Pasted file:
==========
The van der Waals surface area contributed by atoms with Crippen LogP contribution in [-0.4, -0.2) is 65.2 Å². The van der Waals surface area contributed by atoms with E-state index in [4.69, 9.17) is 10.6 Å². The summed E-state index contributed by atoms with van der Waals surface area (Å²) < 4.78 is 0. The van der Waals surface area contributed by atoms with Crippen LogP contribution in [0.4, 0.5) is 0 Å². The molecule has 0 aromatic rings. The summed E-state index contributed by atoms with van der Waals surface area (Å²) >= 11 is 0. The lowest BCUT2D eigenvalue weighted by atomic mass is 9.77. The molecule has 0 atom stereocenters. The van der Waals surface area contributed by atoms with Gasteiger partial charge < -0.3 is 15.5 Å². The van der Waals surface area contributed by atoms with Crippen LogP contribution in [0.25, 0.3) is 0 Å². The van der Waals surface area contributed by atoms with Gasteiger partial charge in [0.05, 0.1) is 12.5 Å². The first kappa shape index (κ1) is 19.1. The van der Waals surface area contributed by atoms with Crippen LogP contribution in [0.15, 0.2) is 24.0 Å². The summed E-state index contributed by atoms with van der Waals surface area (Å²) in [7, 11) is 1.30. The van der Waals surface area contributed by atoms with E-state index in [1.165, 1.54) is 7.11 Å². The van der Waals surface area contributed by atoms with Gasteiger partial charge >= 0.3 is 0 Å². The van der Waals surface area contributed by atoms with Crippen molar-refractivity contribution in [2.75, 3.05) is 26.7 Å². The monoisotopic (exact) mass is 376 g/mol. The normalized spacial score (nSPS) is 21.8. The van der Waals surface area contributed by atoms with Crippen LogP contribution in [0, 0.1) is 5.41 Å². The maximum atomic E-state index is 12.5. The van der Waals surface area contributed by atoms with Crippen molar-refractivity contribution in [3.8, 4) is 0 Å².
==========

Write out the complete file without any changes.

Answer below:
The van der Waals surface area contributed by atoms with Crippen LogP contribution in [-0.4, -0.2) is 65.2 Å². The van der Waals surface area contributed by atoms with E-state index in [4.69, 9.17) is 10.6 Å². The summed E-state index contributed by atoms with van der Waals surface area (Å²) < 4.78 is 0. The van der Waals surface area contributed by atoms with Crippen LogP contribution in [0.4, 0.5) is 0 Å². The molecule has 0 aromatic rings. The summed E-state index contributed by atoms with van der Waals surface area (Å²) >= 11 is 0. The lowest BCUT2D eigenvalue weighted by atomic mass is 9.77. The molecule has 0 atom stereocenters. The van der Waals surface area contributed by atoms with Gasteiger partial charge < -0.3 is 15.5 Å². The van der Waals surface area contributed by atoms with Crippen LogP contribution in [0.25, 0.3) is 0 Å². The van der Waals surface area contributed by atoms with Gasteiger partial charge in [0.05, 0.1) is 12.5 Å². The first kappa shape index (κ1) is 19.1. The van der Waals surface area contributed by atoms with Crippen LogP contribution in [0.15, 0.2) is 24.0 Å². The summed E-state index contributed by atoms with van der Waals surface area (Å²) in [7, 11) is 1.30. The van der Waals surface area contributed by atoms with E-state index in [1.165, 1.54) is 7.11 Å². The van der Waals surface area contributed by atoms with Gasteiger partial charge >= 0.3 is 0 Å². The van der Waals surface area contributed by atoms with Crippen molar-refractivity contribution in [2.75, 3.05) is 26.7 Å². The monoisotopic (exact) mass is 376 g/mol. The normalized spacial score (nSPS) is 21.8. The van der Waals surface area contributed by atoms with Crippen LogP contribution in [0, 0.1) is 5.41 Å². The maximum atomic E-state index is 12.5. The van der Waals surface area contributed by atoms with Crippen molar-refractivity contribution in [3.8, 4) is 0 Å².